US President Joe Biden hosts Poland's President Andrzej Duda and Prime Minister Donald Tusk at the White House Tuesday to try to reassure key NATO ally Warsaw of Washington's support after Russia's invasion of Ukraine.

Duda urged NATO allies before the visit to up their spending in response to growing fears about Moscow's aggression, and will reportedly ask Biden to send more US troops to the alliance's eastern flank with Russia.

Alarm is growing among US allies as Congress blocks aid for Ukraine, and after Biden's election rival Donald Trump threatened to cut funding for Kyiv if elected while encouraging Russia to invade NATO countries that fail to pay their dues.

Biden's unusual joint meeting with both hard-right Duda and pro-EU Tusk also underscores US concerns that deep-seated tensions between the Polish leaders could harm the Western alliance.

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Biden has made support for Ukraine a key plank of his foreign policy but played down a report that Warsaw would seek an increase in the number of US forces stationed in eastern Europe to guard against Russia.

"There's no need for more troops at the Polish border. But I'm meeting with the Polish leaders tomorrow," Biden told reporters on the eve of the talks.

But the meeting, on the 25th anniversary of the day former Soviet-bloc Poland, the Czech Republic and Hungary joined NATO, will inevitably focus on reassuring Poland of US backing.

NATO Summit: What's the Upshot?
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NATO Summit: What's the Upshot?

A selection of what European newspapers are saying about the results of the NATO summit this week.

"The leaders will reaffirm their unwavering support for Ukraine's defense against Russia's brutal war of conquest," White House Press Secretary Karine Jean-Pierre said in a statement.

Trump's Republicans have however been holding up a crucial multi-billion-dollar military assistance package for Ukraine, allowing Russia to make a series of recent gains.

A US intelligence assessment published Monday said that the "deadlock plays to Russia's strategic military advantages and is increasingly shifting the momentum in Moscow's favor."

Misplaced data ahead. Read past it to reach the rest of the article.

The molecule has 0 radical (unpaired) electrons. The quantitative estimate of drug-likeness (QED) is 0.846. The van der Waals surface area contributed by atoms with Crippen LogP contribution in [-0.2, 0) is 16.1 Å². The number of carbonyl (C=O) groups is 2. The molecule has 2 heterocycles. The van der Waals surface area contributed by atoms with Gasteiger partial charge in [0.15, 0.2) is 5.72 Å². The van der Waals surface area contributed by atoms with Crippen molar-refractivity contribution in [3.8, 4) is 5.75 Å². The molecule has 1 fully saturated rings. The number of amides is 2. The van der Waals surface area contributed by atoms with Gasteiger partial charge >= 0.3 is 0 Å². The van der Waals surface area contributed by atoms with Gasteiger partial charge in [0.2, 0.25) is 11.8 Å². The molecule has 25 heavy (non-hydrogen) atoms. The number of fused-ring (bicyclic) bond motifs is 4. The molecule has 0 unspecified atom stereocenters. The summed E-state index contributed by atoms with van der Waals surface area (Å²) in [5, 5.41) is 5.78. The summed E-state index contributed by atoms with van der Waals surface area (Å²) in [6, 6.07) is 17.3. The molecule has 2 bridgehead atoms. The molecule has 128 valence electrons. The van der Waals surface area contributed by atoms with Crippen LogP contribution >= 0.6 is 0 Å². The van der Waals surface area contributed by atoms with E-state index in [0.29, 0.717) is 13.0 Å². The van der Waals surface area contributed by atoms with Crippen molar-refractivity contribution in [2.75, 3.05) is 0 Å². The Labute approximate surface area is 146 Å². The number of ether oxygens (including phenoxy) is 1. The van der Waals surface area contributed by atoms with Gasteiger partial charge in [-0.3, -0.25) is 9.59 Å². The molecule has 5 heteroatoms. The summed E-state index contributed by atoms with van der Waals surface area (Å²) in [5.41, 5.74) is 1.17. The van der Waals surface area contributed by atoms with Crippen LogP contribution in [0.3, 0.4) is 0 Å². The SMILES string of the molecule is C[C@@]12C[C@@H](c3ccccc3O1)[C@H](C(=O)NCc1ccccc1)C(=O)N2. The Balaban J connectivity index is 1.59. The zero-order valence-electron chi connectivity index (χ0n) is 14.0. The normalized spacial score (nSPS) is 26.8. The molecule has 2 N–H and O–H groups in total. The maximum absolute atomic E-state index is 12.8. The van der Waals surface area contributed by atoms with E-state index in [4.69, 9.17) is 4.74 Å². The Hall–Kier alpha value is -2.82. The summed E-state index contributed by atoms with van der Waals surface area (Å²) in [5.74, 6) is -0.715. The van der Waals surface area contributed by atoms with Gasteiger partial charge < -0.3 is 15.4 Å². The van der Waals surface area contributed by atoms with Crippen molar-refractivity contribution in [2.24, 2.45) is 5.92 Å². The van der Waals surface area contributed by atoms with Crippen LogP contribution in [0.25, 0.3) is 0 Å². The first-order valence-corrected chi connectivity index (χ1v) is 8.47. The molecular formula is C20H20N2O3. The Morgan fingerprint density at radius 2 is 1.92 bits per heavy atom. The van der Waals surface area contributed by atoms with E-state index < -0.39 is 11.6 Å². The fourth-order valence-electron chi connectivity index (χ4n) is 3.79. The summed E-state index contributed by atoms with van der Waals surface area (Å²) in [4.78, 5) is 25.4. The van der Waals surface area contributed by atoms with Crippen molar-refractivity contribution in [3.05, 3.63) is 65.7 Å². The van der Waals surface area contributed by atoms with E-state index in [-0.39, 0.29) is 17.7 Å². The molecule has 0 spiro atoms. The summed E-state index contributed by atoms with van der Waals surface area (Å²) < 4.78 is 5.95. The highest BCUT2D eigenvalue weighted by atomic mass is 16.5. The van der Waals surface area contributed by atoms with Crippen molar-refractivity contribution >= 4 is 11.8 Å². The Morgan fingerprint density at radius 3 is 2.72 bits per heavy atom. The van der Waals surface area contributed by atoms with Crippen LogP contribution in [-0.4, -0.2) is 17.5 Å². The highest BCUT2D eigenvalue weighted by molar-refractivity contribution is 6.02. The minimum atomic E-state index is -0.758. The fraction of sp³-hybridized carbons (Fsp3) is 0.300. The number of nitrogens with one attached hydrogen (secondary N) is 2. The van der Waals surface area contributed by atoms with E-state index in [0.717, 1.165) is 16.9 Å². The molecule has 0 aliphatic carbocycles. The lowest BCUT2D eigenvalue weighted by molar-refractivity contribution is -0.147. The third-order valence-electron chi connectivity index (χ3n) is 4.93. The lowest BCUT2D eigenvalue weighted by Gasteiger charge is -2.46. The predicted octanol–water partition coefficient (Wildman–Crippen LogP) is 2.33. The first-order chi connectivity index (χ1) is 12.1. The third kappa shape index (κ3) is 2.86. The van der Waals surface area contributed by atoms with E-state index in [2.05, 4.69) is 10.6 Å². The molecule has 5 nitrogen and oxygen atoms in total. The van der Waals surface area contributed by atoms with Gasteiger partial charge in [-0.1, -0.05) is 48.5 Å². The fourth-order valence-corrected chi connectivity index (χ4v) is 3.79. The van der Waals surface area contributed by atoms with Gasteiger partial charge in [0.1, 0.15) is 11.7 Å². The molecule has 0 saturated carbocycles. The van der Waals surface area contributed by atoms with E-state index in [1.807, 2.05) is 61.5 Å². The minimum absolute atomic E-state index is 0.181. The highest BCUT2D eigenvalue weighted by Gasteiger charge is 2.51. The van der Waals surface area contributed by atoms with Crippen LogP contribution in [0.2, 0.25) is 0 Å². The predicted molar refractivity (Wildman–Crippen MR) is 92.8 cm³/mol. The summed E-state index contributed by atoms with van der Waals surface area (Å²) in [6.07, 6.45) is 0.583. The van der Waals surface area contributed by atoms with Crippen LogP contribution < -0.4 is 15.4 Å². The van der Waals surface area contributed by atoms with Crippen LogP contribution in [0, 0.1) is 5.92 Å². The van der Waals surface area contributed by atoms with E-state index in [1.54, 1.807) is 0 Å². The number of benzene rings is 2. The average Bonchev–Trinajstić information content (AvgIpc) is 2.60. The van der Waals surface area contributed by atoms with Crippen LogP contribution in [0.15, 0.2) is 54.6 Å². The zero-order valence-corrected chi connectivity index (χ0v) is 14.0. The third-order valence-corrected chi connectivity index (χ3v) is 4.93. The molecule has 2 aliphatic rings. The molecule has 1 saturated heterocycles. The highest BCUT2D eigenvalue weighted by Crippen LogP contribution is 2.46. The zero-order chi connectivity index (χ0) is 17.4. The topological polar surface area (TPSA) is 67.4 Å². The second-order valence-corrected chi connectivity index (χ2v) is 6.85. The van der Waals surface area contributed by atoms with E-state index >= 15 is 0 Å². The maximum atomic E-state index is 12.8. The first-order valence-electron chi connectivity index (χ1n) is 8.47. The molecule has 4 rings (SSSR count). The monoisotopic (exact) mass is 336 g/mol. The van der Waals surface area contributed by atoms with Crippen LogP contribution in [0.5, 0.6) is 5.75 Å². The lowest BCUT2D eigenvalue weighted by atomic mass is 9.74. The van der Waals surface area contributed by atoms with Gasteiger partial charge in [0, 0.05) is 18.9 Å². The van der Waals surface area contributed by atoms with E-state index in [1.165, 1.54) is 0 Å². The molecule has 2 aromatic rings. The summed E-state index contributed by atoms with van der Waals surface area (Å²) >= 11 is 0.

- 'Russian aggression' -

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Meanwhile in Warsaw, prime minister and former EU chief Tusk won elections in October and has since faced near-daily battles with right-wing president Duda, raising concerns of political instability.

Biden would discuss "democratic values" with the feuding pair, the White House's Jean-Pierre added.

But the two have been relatively unified on Ukraine, which Poland has wholeheartedly supported since Russia's February 2022 invasion, while taking in hundreds of thousands of refugees.

The war has sparked fears in Poland and other eastern European countries that an aggressive Russia could strike a NATO nation next if it is allowed to win in Ukraine.

Biden has also warned that Putin "won't stop" with Ukraine.

Before leaving for Washington, Duda said on Monday that NATO members should increase their defense spending to three percent of GDP in response to Russia's war in Ukraine.

The Western defense alliance currently has a defense spending target of 2 percent of gross domestic product, though Poland already spends around 4 percent and the United States spends 3.5 percent.

Duda said NATO must give a "clear and courageous response to Russian aggression".

"This response will consist of increasing the military capacity of the North Atlantic Alliance," he added.

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Kyiv and many Western allies have also been unnerved by the prospect of a White House comeback by Trump in November's US presidential election.

Hungary's Prime Minister Viktor Orban -- a Trump ally who is one of the few EU leaders to maintain relations with the Kremlin -- said Trump told him during a meeting at the weekend that he would "not give a penny" to the war in Ukraine.

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